I think what I have here is Gardenia jasminoides. It also known as Cape Jasmine or Cape Jessamine, derived from the earlier belief that the flower originated in Cape of Good Hope, South Africa. Malays call this flower as bunga cina.
Gardenia jasminoides is a shrub with greyish bark and dark green shiny leaves with prominent veins. The white flowers bloom in spring and summer and are highly fragrant. They are followed by small oval fruit.
I have been waiting for it to bloom again after her last bloom in 2007. There were many times that I’ve seen buds coming out but none manage to make it to bloom until last week. I’ve read somewhere that “bud drop” is the common problem with gardenia.
The most irritating problem encountered with gardenias is “bud drop,”when flower buds abort just before blooming. Common causes include low humidity, over-watering, under-watering, insufficient light high temperatures, rapid temperature fluctuations, cold drafts or change in plant locations. In other words, gardenias are temperamental!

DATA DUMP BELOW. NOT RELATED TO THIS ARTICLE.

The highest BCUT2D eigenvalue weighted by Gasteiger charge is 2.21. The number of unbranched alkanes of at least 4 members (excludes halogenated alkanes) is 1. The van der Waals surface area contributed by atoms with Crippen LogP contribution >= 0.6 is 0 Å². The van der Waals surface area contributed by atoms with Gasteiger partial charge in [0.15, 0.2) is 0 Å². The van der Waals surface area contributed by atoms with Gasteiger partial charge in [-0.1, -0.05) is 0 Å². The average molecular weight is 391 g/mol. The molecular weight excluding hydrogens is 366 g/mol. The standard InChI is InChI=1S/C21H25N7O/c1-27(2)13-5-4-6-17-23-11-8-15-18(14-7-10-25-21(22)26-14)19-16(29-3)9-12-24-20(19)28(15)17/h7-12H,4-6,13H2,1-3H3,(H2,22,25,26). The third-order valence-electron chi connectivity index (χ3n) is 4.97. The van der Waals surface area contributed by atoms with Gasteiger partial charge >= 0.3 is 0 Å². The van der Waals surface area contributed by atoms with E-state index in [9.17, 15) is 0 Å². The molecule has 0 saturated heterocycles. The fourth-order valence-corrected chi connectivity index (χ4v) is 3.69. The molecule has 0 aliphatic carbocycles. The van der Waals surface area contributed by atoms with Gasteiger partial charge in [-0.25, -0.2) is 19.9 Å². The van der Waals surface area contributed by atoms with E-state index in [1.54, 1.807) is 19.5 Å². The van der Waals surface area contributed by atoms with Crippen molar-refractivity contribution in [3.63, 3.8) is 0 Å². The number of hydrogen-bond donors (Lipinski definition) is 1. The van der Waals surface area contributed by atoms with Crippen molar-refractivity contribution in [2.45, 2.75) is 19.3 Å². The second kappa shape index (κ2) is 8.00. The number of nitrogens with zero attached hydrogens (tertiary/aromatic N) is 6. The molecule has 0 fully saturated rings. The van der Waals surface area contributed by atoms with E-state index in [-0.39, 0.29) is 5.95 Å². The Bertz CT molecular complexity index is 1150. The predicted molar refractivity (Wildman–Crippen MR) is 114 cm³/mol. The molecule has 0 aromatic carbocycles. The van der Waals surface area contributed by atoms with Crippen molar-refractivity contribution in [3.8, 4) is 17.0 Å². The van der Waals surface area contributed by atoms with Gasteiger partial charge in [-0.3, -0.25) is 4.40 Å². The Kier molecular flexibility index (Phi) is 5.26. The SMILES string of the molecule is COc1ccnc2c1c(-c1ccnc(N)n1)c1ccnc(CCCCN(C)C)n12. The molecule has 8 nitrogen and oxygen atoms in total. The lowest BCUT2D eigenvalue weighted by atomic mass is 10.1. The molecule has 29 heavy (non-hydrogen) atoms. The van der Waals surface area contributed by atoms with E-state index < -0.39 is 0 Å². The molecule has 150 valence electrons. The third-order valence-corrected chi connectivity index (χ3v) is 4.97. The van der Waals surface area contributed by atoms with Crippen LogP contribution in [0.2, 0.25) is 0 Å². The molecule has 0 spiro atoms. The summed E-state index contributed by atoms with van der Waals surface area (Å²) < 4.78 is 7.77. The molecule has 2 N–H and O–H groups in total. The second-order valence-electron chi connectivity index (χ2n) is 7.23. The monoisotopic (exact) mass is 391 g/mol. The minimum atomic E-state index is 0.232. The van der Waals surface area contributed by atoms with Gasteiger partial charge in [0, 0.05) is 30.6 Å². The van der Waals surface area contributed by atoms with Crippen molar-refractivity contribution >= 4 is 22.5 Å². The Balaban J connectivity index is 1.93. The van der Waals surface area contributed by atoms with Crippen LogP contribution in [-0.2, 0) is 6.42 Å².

From Gardenia Plant Care,
A fertilizer designed for azaleas will also fill the nutritional requirements of your gardenias. Be sure to prune older gardenia stems right after the flowers stop blooming. This encourages new growth as well as more frequent blooming.
This was the first gardenia that bloomed last week. I was too busy to take picture and when I managed to find the time, it was withering away. Hopefully more buds will coming out soon. Next time when I go to ACE hardware, I will check for azalea fertilizer.
I am linking up the fact sheet about Gardenia care from University of Rhode Island Landscape Horticulture Program in case I need to read about common problems in planting gardenia in the future.